As a non-car-owner I’m usually dependent on friends when it comes to being driven about the place, so it was quite a thrill last week when a work assignment meant that I actually had access to a minivan with space to spare.
Cue messages to a couple of friends with time on their hands (it being the deadest of dead times in Cappadocia tourism-wise), and soon we were roaring off down the road towards Güzelyurt, our eyes set on visiting Gaziemir, an “underground city” that has only recently started to feature on tourist itineraries.
It’s commonly said that Cappadocia is beautiful, which is certainly true if you live around the Uçhisar-Göreme-Ürgüp triangle where the houses are made from lovely golden-hued stone. Heading south and west from Derinkuyu, however, you cross an expanse of flat plain where the volcanic stone takes on a black hue. Given that we were visiting on a day when the sky was grey-shading-to-white, beautiful was not the most obvious adjective to spring to mind as we gazed out of the windows.
Not to be daunted we headed west, diverting briefly into a village glorying in the name of Suvermez (It Doesn’t Give Water). Before the 1924 population exchange, this was, as the Greek Foita, a settlement large enough to justify an enormous church whose ruins now stand sad, roofless and graffitied in the center.
Suvermez is not far from Narlıgöl, where two unattractive hotels stand sentinel over the approach to a lovely crater lake. Or, at least, it would be lovely under normal circumstances. On this particular gusty day, however, I got out to take a picture only to have sand whip straight up and into the camera, jamming the shutter. Only by edging round the back of the van was I able to get back into it again.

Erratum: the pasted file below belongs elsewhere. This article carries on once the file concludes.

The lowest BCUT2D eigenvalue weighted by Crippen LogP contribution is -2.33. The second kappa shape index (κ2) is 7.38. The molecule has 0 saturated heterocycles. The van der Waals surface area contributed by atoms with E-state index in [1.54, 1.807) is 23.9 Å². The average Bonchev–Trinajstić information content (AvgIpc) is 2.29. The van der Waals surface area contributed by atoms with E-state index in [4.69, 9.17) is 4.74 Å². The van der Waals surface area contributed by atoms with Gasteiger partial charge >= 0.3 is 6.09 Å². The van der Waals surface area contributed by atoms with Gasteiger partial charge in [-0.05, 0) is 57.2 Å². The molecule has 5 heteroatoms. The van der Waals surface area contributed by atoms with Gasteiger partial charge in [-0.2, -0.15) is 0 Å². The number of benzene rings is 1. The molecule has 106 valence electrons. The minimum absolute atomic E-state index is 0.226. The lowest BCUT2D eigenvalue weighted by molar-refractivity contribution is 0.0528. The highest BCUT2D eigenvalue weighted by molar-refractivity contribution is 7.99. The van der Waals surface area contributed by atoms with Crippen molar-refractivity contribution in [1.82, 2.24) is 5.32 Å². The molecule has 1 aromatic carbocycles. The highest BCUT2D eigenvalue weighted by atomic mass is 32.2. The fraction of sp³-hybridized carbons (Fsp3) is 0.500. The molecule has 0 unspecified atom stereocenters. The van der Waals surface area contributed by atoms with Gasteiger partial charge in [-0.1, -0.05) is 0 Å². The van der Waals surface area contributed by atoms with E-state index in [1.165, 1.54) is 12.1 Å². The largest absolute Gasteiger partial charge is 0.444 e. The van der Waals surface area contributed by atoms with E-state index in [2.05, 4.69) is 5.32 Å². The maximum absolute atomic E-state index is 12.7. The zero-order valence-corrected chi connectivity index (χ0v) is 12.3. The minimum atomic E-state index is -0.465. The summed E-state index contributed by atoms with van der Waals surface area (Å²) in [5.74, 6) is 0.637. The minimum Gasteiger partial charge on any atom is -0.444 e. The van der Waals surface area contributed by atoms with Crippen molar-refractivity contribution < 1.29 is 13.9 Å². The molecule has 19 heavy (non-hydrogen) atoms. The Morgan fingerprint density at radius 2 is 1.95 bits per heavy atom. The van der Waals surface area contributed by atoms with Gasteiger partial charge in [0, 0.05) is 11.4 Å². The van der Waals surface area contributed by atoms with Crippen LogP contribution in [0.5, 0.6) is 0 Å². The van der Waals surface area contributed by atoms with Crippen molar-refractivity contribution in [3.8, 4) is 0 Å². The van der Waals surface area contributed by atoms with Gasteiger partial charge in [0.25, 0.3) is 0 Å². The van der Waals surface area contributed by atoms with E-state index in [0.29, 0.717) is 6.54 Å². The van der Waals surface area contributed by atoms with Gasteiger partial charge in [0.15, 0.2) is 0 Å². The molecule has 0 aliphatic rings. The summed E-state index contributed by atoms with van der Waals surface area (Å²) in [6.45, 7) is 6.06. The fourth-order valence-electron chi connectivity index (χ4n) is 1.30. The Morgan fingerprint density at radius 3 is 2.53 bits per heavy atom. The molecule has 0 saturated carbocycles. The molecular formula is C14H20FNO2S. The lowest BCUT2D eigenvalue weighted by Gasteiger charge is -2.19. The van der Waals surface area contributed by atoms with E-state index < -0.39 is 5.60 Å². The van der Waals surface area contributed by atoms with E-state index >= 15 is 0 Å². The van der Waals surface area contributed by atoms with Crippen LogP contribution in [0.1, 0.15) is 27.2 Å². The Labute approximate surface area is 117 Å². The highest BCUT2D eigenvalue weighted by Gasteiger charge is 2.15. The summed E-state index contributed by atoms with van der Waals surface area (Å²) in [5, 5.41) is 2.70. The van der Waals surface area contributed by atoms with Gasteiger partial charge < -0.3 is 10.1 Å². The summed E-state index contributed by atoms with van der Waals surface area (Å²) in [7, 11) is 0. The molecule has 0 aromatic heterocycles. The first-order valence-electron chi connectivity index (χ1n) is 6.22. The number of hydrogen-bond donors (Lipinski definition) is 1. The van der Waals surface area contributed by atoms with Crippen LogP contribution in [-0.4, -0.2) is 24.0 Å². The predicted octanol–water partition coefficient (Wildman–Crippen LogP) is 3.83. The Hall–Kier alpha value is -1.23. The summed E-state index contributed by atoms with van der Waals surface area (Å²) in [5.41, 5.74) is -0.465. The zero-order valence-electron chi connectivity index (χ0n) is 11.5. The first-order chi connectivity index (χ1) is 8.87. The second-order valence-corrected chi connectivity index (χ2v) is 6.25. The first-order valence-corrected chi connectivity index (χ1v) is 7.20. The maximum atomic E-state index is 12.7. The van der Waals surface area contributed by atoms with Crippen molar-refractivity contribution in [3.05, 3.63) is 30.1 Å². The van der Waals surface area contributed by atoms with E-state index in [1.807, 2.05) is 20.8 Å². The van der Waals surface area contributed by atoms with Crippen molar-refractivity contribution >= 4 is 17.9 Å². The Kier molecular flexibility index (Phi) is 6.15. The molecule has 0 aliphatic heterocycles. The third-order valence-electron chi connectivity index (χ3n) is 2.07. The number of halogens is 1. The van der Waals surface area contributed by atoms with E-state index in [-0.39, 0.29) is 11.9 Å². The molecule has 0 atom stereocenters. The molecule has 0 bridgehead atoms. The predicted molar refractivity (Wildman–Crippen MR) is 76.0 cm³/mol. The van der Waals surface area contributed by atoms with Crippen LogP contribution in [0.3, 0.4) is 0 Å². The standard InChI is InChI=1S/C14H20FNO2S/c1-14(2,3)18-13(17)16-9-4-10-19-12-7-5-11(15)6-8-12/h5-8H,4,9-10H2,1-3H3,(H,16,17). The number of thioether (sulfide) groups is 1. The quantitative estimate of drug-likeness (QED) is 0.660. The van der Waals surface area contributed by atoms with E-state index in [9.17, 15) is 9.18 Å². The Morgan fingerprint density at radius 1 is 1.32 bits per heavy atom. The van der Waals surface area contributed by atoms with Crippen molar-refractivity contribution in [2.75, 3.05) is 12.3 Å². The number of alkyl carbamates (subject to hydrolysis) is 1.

Shortly afterwards we arrived in Gaziemir, where to say that they were not anticipating guests would be an understatement. The ticket office was shut, the car park empty, but a custodian came rushing to direct us to the two separate parts of the “city.”
On one side of the road we descended into a large empty space with rooms opening off it just as I remember from Eski Gümüşler, near Niğde. One such space was clearly a church, while another had crosses etched on the outside wall. In a third space, steps led down into a deep basin which was labeled as a winery. Perhaps that was, indeed, what it became over time, but it reminded me so much of the old baptistry recently reopened to the public behind Hagia Sophia (Aya Sofya) in İstanbul that I was fairly certain that it had started life as a font for immersion-style baptisms in the early days of Christianity.
Off the other side of the car park, tunnels on several levels felt more like those in the more frequently visited underground cities but it was cold and dank, so we were in no hurry to linger. Shortly afterwards a turning on the left had us bumping along the road to the Sofular Vadisi (valley) where, to judge from the new road and freshly planted saplings, it looks as if the authorities are hoping to attract visitors to the old abandoned village.
There were no restaurants in the vicinity. “Let’s go on to Güzelyurt for lunch,” I suggested (to be continued).
Pat Yale lives in a restored cave-house in Göreme in Cappadocia.